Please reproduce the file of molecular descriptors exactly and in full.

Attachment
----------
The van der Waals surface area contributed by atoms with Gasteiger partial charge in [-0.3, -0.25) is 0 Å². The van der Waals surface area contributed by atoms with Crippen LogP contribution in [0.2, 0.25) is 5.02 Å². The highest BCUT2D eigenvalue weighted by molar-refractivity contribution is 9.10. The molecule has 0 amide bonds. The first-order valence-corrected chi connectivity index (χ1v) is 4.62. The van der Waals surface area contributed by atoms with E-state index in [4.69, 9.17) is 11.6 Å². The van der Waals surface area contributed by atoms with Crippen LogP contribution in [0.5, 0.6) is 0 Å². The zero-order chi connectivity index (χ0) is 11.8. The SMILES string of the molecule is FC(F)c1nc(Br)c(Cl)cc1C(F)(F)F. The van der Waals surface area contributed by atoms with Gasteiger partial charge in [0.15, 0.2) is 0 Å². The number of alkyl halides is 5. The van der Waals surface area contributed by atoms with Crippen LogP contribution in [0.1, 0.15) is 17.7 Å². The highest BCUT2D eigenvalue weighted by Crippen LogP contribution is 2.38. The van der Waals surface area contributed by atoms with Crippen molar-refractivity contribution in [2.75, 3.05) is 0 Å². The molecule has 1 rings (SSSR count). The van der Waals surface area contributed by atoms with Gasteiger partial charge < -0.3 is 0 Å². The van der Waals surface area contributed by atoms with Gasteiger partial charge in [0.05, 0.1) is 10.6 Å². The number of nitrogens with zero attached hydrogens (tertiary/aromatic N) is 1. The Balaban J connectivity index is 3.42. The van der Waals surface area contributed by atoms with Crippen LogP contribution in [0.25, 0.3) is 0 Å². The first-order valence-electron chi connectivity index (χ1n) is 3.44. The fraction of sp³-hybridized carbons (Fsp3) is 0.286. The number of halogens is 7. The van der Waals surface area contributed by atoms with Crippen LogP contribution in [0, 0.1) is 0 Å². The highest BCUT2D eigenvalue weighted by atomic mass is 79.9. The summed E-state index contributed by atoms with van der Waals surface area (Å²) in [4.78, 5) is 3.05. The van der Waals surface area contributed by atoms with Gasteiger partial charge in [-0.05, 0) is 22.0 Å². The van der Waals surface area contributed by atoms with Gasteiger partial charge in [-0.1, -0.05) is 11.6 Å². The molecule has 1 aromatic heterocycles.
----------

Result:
The van der Waals surface area contributed by atoms with Gasteiger partial charge in [-0.3, -0.25) is 0 Å². The van der Waals surface area contributed by atoms with Crippen LogP contribution in [0.2, 0.25) is 5.02 Å². The highest BCUT2D eigenvalue weighted by molar-refractivity contribution is 9.10. The molecule has 0 amide bonds. The first-order valence-corrected chi connectivity index (χ1v) is 4.62. The van der Waals surface area contributed by atoms with E-state index in [4.69, 9.17) is 11.6 Å². The van der Waals surface area contributed by atoms with Crippen LogP contribution in [0.5, 0.6) is 0 Å². The zero-order chi connectivity index (χ0) is 11.8. The SMILES string of the molecule is FC(F)c1nc(Br)c(Cl)cc1C(F)(F)F. The van der Waals surface area contributed by atoms with Gasteiger partial charge in [0.15, 0.2) is 0 Å². The number of alkyl halides is 5. The van der Waals surface area contributed by atoms with Crippen LogP contribution in [0.1, 0.15) is 17.7 Å². The highest BCUT2D eigenvalue weighted by Crippen LogP contribution is 2.38. The van der Waals surface area contributed by atoms with Crippen molar-refractivity contribution in [2.75, 3.05) is 0 Å². The molecule has 1 rings (SSSR count). The van der Waals surface area contributed by atoms with Gasteiger partial charge < -0.3 is 0 Å². The van der Waals surface area contributed by atoms with Gasteiger partial charge in [0.05, 0.1) is 10.6 Å². The number of nitrogens with zero attached hydrogens (tertiary/aromatic N) is 1. The Balaban J connectivity index is 3.42. The van der Waals surface area contributed by atoms with Crippen LogP contribution in [0.25, 0.3) is 0 Å². The first-order valence-electron chi connectivity index (χ1n) is 3.44. The fraction of sp³-hybridized carbons (Fsp3) is 0.286. The number of halogens is 7. The van der Waals surface area contributed by atoms with Crippen LogP contribution in [0, 0.1) is 0 Å². The highest BCUT2D eigenvalue weighted by atomic mass is 79.9. The summed E-state index contributed by atoms with van der Waals surface area (Å²) in [4.78, 5) is 3.05. The van der Waals surface area contributed by atoms with Gasteiger partial charge in [-0.05, 0) is 22.0 Å². The van der Waals surface area contributed by atoms with Gasteiger partial charge in [-0.1, -0.05) is 11.6 Å². The molecule has 1 aromatic heterocycles.